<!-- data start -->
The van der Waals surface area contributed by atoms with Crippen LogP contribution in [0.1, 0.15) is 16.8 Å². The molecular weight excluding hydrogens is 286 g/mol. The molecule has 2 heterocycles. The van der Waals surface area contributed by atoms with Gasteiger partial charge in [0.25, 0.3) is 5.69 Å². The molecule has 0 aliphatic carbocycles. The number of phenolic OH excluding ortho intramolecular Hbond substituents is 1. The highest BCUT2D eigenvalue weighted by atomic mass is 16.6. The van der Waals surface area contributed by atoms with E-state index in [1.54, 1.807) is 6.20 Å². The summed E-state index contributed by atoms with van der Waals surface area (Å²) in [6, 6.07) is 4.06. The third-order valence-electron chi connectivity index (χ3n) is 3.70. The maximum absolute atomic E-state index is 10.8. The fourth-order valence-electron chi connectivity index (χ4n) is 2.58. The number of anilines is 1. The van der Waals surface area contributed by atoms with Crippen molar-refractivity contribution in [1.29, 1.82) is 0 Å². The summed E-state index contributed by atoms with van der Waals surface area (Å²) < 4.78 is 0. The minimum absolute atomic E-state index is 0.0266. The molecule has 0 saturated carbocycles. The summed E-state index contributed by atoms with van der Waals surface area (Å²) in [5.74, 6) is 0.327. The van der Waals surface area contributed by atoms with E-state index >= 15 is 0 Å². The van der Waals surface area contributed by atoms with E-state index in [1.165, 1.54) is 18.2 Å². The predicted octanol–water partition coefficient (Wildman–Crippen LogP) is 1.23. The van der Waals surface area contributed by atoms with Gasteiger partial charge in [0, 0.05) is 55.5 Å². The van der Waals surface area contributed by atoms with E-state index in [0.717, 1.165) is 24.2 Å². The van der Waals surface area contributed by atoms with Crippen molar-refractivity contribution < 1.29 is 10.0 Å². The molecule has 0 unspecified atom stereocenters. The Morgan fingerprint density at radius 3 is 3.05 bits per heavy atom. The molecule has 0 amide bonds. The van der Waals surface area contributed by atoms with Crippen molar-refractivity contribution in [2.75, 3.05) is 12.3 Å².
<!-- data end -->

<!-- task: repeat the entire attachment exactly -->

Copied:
The van der Waals surface area contributed by atoms with Crippen LogP contribution in [0.1, 0.15) is 16.8 Å². The molecular weight excluding hydrogens is 286 g/mol. The molecule has 2 heterocycles. The van der Waals surface area contributed by atoms with Gasteiger partial charge in [0.25, 0.3) is 5.69 Å². The molecule has 0 aliphatic carbocycles. The number of phenolic OH excluding ortho intramolecular Hbond substituents is 1. The highest BCUT2D eigenvalue weighted by atomic mass is 16.6. The van der Waals surface area contributed by atoms with E-state index in [1.54, 1.807) is 6.20 Å². The summed E-state index contributed by atoms with van der Waals surface area (Å²) in [6, 6.07) is 4.06. The third-order valence-electron chi connectivity index (χ3n) is 3.70. The maximum absolute atomic E-state index is 10.8. The fourth-order valence-electron chi connectivity index (χ4n) is 2.58. The number of anilines is 1. The van der Waals surface area contributed by atoms with Crippen molar-refractivity contribution in [1.29, 1.82) is 0 Å². The summed E-state index contributed by atoms with van der Waals surface area (Å²) < 4.78 is 0. The minimum absolute atomic E-state index is 0.0266. The molecule has 0 saturated carbocycles. The summed E-state index contributed by atoms with van der Waals surface area (Å²) in [5.74, 6) is 0.327. The van der Waals surface area contributed by atoms with E-state index >= 15 is 0 Å². The van der Waals surface area contributed by atoms with E-state index in [1.165, 1.54) is 18.2 Å². The predicted octanol–water partition coefficient (Wildman–Crippen LogP) is 1.23. The van der Waals surface area contributed by atoms with Gasteiger partial charge in [0, 0.05) is 55.5 Å². The van der Waals surface area contributed by atoms with E-state index in [0.717, 1.165) is 24.2 Å². The van der Waals surface area contributed by atoms with Crippen molar-refractivity contribution < 1.29 is 10.0 Å². The molecule has 0 unspecified atom stereocenters. The Morgan fingerprint density at radius 3 is 3.05 bits per heavy atom. The molecule has 0 amide bonds. The van der Waals surface area contributed by atoms with Crippen molar-refractivity contribution in [2.75, 3.05) is 12.3 Å².